President Trump’s Curious Obsession with Crime

In his Election Day tweet attacking Rep. Mark Sanford, President Trump declared that Sanford’s opponent, Katie Arrington, “is tough on crime and will continue our fight to lower taxes.” Well, maybe. She doesn’t mention either issue on her campaign website. (In fact, she has nothing but bland buzzwords about any issue.)

This tweet is typical. It seems like every time Trump tweets an endorsement or a criticism of a candidate, he calls the candidate “strong (or weak) on crime.” I count 60 Trump tweets since his inauguration that use the word “crime.” Some complain that he is being investigated for a “made up, phony crime” or charge Hillary Clinton with “many crimes.” But most seem to relate to a candidate: Dan Donovan is “strong on Borders & Crime.” Kevin Cramer of North Dakota is “strong on Crime & Borders.” Doug Jones is “WEAK on Crime.” Adam Laxalt is “tough on crime!” “Chuck and Nancy…are weak on Crime.” Ralph Northam is “weak on crime.” Also “VERY weak on crime!” “Keep our country out of the hands of High Tax, High Crime Nancy Pelosi.” And so on.

It’s not obvious that this makes political sense. Candidates aren’t talking much about crime, perhaps because they recognize the substantial decline in crime rates. In numerous Gallup polls over the past year, only 2 to 4 percent of Americans have identified crime as the country’s most important problem. Though about 50 percent of people say they worry a great deal about crime when asked that question directly.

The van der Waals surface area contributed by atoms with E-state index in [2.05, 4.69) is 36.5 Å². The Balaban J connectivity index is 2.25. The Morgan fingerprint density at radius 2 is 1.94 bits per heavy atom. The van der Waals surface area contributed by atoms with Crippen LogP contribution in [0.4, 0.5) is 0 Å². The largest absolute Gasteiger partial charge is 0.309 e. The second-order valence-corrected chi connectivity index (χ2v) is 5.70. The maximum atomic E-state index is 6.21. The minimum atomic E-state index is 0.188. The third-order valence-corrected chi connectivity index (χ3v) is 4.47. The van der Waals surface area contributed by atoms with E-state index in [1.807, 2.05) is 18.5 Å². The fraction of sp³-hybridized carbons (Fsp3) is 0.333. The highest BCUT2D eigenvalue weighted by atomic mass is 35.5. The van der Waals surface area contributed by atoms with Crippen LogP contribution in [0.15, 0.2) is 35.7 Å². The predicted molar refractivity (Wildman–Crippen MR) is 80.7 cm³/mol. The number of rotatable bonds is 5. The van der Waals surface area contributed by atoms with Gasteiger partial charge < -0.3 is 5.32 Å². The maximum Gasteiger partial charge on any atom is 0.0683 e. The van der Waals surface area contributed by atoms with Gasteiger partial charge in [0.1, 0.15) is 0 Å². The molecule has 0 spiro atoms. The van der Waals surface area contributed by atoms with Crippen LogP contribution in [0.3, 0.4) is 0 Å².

But here’s the thing. Crime in the United States is in fact way down

Here’s a long-term look at the most visible crime, homicide:

U.S. Homicide Rates, 1960-2011 

Here’s a picture of broader crime rates:

U.S. Violent Crime Rate, 1973-2011

And yet, as the same source illustrated, at the very time when crime rates had fallen steadily and substantially for 20 years, 68 percent of Americans said the national crime rate was getting worse. (Crime rates continued to fall after 2011, though there was an uptick in murders in 2015 and 2016. The rate appears to have fallen in 2017.)

Of course, the president is better informed than average Americans. Surely White House staff have explained the crime statistics to President Trump. So why does he talk about “this American carnage” and pound away at the “crime” issue when endorsing candidates who never talk about it? Perhaps it’s part of his continuing use of racially charged language. Perhaps “crime and borders” is just shorthand for the kinds of social change he thinks his voters fear. Or maybe it reflects the fact that he grew up in New York City during a time of sharply rising crime. We all get ideas in our youth (“American cars aren’t well made”) that may stick with us even us as the facts change.

Whatever the reason, it seems curious that he so often cites “strong and crime” as the reason to support political candidates who haven’t talked about crime.